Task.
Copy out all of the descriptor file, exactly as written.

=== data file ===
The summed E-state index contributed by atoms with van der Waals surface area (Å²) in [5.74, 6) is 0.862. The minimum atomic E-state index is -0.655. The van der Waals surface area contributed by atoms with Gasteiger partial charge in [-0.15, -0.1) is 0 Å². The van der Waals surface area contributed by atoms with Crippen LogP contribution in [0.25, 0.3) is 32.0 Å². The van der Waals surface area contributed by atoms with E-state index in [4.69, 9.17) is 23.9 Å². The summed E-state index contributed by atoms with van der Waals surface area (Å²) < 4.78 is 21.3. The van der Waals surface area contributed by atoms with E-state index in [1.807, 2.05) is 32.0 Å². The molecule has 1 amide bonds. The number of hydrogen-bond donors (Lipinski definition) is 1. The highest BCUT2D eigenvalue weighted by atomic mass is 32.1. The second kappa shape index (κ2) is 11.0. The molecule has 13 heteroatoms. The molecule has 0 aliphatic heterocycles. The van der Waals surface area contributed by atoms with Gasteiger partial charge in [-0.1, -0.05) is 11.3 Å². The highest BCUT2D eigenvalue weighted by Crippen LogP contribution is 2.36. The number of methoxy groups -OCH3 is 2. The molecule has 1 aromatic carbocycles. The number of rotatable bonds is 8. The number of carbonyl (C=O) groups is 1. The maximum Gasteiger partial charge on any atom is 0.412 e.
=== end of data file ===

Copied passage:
The summed E-state index contributed by atoms with van der Waals surface area (Å²) in [5.74, 6) is 0.862. The minimum atomic E-state index is -0.655. The van der Waals surface area contributed by atoms with Gasteiger partial charge in [-0.15, -0.1) is 0 Å². The van der Waals surface area contributed by atoms with Crippen LogP contribution in [0.25, 0.3) is 32.0 Å². The van der Waals surface area contributed by atoms with E-state index in [4.69, 9.17) is 23.9 Å². The summed E-state index contributed by atoms with van der Waals surface area (Å²) < 4.78 is 21.3. The van der Waals surface area contributed by atoms with E-state index in [1.807, 2.05) is 32.0 Å². The molecule has 1 amide bonds. The number of hydrogen-bond donors (Lipinski definition) is 1. The highest BCUT2D eigenvalue weighted by atomic mass is 32.1. The second kappa shape index (κ2) is 11.0. The molecule has 13 heteroatoms. The molecule has 0 aliphatic heterocycles. The van der Waals surface area contributed by atoms with Gasteiger partial charge in [-0.1, -0.05) is 11.3 Å². The highest BCUT2D eigenvalue weighted by Crippen LogP contribution is 2.36. The number of methoxy groups -OCH3 is 2. The molecule has 1 aromatic carbocycles. The number of rotatable bonds is 8. The number of carbonyl (C=O) groups is 1. The maximum Gasteiger partial charge on any atom is 0.412 e.